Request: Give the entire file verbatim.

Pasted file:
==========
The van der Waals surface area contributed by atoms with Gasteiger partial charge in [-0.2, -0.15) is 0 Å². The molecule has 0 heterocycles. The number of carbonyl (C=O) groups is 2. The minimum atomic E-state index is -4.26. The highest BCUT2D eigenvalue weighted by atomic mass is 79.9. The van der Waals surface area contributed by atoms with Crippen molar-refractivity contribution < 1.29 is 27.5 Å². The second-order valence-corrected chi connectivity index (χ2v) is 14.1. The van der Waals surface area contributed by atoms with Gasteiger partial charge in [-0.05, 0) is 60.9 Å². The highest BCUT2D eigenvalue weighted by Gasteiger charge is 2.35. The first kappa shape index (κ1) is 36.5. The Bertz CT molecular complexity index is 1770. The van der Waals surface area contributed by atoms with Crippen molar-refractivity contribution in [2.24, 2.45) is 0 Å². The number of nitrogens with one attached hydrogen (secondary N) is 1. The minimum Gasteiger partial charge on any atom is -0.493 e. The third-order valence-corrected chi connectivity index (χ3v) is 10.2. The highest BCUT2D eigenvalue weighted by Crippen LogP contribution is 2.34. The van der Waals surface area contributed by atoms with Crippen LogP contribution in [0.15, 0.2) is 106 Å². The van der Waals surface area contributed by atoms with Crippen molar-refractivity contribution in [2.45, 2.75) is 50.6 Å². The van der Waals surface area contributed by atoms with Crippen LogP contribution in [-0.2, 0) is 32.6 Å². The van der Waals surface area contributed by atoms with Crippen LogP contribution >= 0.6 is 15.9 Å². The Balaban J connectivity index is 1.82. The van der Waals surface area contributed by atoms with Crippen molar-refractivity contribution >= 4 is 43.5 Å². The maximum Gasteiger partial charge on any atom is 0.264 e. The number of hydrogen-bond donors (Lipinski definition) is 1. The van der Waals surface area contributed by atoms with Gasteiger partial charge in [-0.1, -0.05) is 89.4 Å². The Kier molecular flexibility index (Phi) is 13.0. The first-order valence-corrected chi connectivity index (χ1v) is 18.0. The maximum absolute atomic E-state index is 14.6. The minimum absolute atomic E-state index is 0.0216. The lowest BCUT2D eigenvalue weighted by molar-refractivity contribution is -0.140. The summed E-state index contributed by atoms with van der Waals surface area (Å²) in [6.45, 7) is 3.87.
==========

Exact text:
The van der Waals surface area contributed by atoms with Gasteiger partial charge in [-0.2, -0.15) is 0 Å². The molecule has 0 heterocycles. The number of carbonyl (C=O) groups is 2. The minimum atomic E-state index is -4.26. The highest BCUT2D eigenvalue weighted by atomic mass is 79.9. The van der Waals surface area contributed by atoms with Crippen molar-refractivity contribution < 1.29 is 27.5 Å². The second-order valence-corrected chi connectivity index (χ2v) is 14.1. The van der Waals surface area contributed by atoms with Gasteiger partial charge in [-0.05, 0) is 60.9 Å². The highest BCUT2D eigenvalue weighted by Gasteiger charge is 2.35. The first kappa shape index (κ1) is 36.5. The Bertz CT molecular complexity index is 1770. The van der Waals surface area contributed by atoms with Crippen molar-refractivity contribution in [2.24, 2.45) is 0 Å². The number of nitrogens with one attached hydrogen (secondary N) is 1. The minimum Gasteiger partial charge on any atom is -0.493 e. The third-order valence-corrected chi connectivity index (χ3v) is 10.2. The highest BCUT2D eigenvalue weighted by Crippen LogP contribution is 2.34. The van der Waals surface area contributed by atoms with Crippen LogP contribution in [0.15, 0.2) is 106 Å². The van der Waals surface area contributed by atoms with Crippen molar-refractivity contribution in [2.45, 2.75) is 50.6 Å². The van der Waals surface area contributed by atoms with Crippen LogP contribution in [-0.2, 0) is 32.6 Å². The van der Waals surface area contributed by atoms with Crippen LogP contribution >= 0.6 is 15.9 Å². The Balaban J connectivity index is 1.82. The van der Waals surface area contributed by atoms with Crippen molar-refractivity contribution >= 4 is 43.5 Å². The maximum Gasteiger partial charge on any atom is 0.264 e. The number of hydrogen-bond donors (Lipinski definition) is 1. The van der Waals surface area contributed by atoms with Gasteiger partial charge in [-0.1, -0.05) is 89.4 Å². The Kier molecular flexibility index (Phi) is 13.0. The first-order valence-corrected chi connectivity index (χ1v) is 18.0. The maximum absolute atomic E-state index is 14.6. The minimum absolute atomic E-state index is 0.0216. The lowest BCUT2D eigenvalue weighted by molar-refractivity contribution is -0.140. The summed E-state index contributed by atoms with van der Waals surface area (Å²) in [6.45, 7) is 3.87.